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Hydrological and meteorological timeseries

Project description

htimeseries - Hydrological and meteorological time series

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:alt: Coverage

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:alt: Updates

This module provides the HTimeseries class, which is a layer on top of
pandas, offering a little more functionality.



ts = HTimeseries()

This creates a ``HTimeseries`` object, whose ``data`` attribute is a
pandas time series or dataframe with a datetime index. Besides ``data``,
it can have other attributes which serve as the time series' metadata.
There are also several utility methods described below.



Creates a ``HTimeseries`` object. ``data`` can be a pandas time series
or dataframe indexed by datetime or a file-like object. If it is a
pandas object, it becomes the value of the ``data`` attribute. If it is
a file-like object, the time series is read from it using the
``.read()`` method.


A pandas dataframe indexed by datetime. This contains the data of the time

In theory, this should be a dataframe with two columns (besides date): value
and flags. However, in this version, ``HTimeseries`` does not enforce that.

**classmethod .read(f, format=None, start_date=None, end_date=None)**

Reads filelike object ``f`` that contains a time series and returns a
``HTimeseries`` object. There must be no newline translation in ``f``
(open it with ``open(..., newline='\n')``. If ``start_date`` and
``end_date`` are specified, it skips rows outside the range.

The contents of ``f`` can be in text format or file format (see
"formats" below). This usually auto-detected, but a specific format can
be specified with the ``format`` parameter. If reading in text format,
the returned object just has the ``data`` attribute set. If reading in
file format , the returned object also has attributes ``unit``,
``title``, ``comment``, ``time_zone``, ``time_step``,
``timestamp_rounding``, ``timestamp_offset``, ``interval_type``,
``variable``, ``precision`` and ``location``. For the meaning of these
attributes, see section "File format" below.

These attributes are purely informational. In particular, ``time_step``
and the other time-step-related attributes don't necessarily mean that
the pandas object will have a related time step (also called
"frequency"). In fact, raw time series may be irregular but actually
have a time step. For example, a ten-minute time series might end in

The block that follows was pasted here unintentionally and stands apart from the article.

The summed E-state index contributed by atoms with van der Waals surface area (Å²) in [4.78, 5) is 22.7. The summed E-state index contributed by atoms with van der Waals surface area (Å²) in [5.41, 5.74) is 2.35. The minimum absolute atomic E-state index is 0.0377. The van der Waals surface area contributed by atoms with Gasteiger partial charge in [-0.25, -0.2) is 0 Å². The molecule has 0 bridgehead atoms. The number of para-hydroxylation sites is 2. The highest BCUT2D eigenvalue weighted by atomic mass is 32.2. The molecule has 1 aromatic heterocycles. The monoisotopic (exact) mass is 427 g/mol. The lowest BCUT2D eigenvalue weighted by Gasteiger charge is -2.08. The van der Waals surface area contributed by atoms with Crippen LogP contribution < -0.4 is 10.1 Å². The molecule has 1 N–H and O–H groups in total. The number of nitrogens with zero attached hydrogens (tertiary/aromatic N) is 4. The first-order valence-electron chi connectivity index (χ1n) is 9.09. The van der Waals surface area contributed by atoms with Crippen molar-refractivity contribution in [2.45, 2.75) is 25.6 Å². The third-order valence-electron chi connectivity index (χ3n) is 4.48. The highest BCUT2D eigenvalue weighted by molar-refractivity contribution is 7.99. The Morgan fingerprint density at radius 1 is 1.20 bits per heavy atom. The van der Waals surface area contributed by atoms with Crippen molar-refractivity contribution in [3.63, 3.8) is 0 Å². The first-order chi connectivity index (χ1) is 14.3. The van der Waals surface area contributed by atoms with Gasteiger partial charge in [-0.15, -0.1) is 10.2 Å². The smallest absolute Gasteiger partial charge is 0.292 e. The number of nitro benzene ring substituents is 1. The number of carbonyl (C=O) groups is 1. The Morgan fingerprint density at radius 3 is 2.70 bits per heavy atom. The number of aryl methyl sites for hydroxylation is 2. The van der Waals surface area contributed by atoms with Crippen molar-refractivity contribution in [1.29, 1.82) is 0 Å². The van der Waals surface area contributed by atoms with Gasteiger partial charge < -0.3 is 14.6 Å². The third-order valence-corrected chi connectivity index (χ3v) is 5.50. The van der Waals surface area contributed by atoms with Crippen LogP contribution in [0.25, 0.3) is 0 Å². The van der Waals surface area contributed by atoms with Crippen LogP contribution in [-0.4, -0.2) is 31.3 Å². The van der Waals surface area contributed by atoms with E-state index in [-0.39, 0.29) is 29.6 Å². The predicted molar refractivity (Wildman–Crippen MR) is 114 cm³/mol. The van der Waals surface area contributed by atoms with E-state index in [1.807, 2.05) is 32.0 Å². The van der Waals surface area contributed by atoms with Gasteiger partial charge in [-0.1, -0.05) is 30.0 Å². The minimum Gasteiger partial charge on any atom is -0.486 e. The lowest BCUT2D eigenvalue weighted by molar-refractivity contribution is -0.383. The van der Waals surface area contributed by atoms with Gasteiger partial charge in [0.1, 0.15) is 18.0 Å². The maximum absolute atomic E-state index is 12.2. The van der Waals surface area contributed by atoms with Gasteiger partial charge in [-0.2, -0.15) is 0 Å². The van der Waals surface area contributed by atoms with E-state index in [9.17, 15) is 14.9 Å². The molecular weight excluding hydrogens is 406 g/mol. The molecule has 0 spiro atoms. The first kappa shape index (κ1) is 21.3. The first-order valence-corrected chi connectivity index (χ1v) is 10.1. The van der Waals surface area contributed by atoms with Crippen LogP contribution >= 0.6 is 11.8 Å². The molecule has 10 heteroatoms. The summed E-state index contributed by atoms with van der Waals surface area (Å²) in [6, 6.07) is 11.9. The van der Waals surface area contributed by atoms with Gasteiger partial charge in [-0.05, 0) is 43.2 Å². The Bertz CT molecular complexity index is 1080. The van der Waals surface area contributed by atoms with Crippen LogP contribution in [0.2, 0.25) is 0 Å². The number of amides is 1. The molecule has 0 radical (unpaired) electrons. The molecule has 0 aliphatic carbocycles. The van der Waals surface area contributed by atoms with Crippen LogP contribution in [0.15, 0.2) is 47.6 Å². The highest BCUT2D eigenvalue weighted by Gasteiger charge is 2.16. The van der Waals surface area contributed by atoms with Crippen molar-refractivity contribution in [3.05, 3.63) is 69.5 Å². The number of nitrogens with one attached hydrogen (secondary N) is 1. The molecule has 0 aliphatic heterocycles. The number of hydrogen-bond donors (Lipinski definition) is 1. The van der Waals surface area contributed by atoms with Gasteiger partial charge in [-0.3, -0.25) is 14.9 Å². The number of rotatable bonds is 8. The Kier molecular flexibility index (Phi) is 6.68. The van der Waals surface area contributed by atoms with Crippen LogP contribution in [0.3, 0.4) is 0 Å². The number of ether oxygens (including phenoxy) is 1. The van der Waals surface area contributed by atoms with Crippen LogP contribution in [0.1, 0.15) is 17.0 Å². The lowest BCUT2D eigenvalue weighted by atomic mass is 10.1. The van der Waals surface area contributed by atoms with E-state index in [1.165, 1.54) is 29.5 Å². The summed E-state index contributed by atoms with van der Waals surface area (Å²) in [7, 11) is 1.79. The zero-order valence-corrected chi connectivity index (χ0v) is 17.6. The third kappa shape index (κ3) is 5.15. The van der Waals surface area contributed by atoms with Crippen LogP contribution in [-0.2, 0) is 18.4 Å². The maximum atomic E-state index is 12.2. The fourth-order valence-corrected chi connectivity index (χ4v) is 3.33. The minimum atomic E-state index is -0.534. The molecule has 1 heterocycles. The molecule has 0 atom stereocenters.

:10, :20, etc., but at some point there might be an irregularity and it
could continue with :31, :41, etc. Strictly speaking, such a time
series has an irregular step. However, when stored in a database,
specifying that its time step is ten minutes (because that's what it is,
ten minutes with irregularities) can help people who browse or search
the database contents.

The ``location`` attribute is a dictionary that has items ``abscissa``,
``ordinate``, ``srid``, ``altitude``, and ``asrid``.

**.write(f, format=HTimeseries.TEXT, version=4)**

Writes the time series to filelike object ``f``. In accordance with the
:ref:`text format specification <textformat>`, time series are written
using the CR-LF sequence to terminate lines. Care should be taken that
``f``, or any subsequent operations on ``f``, do not perform text
translation; otherwise it may result in lines being terminated with
CR-CR-LF. If ``f`` is a file, it should have been opened in binary mode.

``version`` is ignored unless ``format=HTimeseries.FILE``.

While writing, the value of the ``precision`` attribute is taken into


There are two formats: the *text format* is generic text format, without
metadata; the *file format* is like the text format, but additionally
contains headers with metadata.

.. _textformat:

Text format

The text format for a time series is us-ascii, one line per record,
like this:

2006-12-23 18:34,18.2,RANGE

The three fields are comma-separated and must always exist. In the date
field, the time may be missing. The character that separates the date
from the time may be either a space or a lower case ``t``, or a capital
``T`` (this module produces text format using a space as date separator,
but can read text format that uses ``t`` or ``T``). The second field
always uses a dot as the decimal separator and may be empty. The third
field is usually empty but may contain a list of space-separated flags.
The line separator should be the CR-LF sequence used in MS-DOS and
Windows systems. Code that produces text format should always use CR-LF
to end lines, but code that reads text format should be able to also
read lines that end in LF only, as well as CR-CR-LF (for reasons
explained in the ``write()`` function above).

In order to improve performance in file writes, the maximum length of
each time series record line is limited to 255 characters.

Flags should be encoded in ASCII; there must be no characters with
code greater than 127.

.. _fileformat:

File format

The file format is like this::

Title=My timeseries

2006-12-23 18:34,18.2,RANGE
2006-12-23 18:44,18.3,

In other words, the file format consists of a header that specifies
parameters in the form ``Parameter=Value``, followed by a blank line,
followed by the timeseries in text format. The same conventions for line
terminators apply here as for the text format. The encoding of the
header section is UTF-8.

Client and server software should recognize UTF-8 files with or without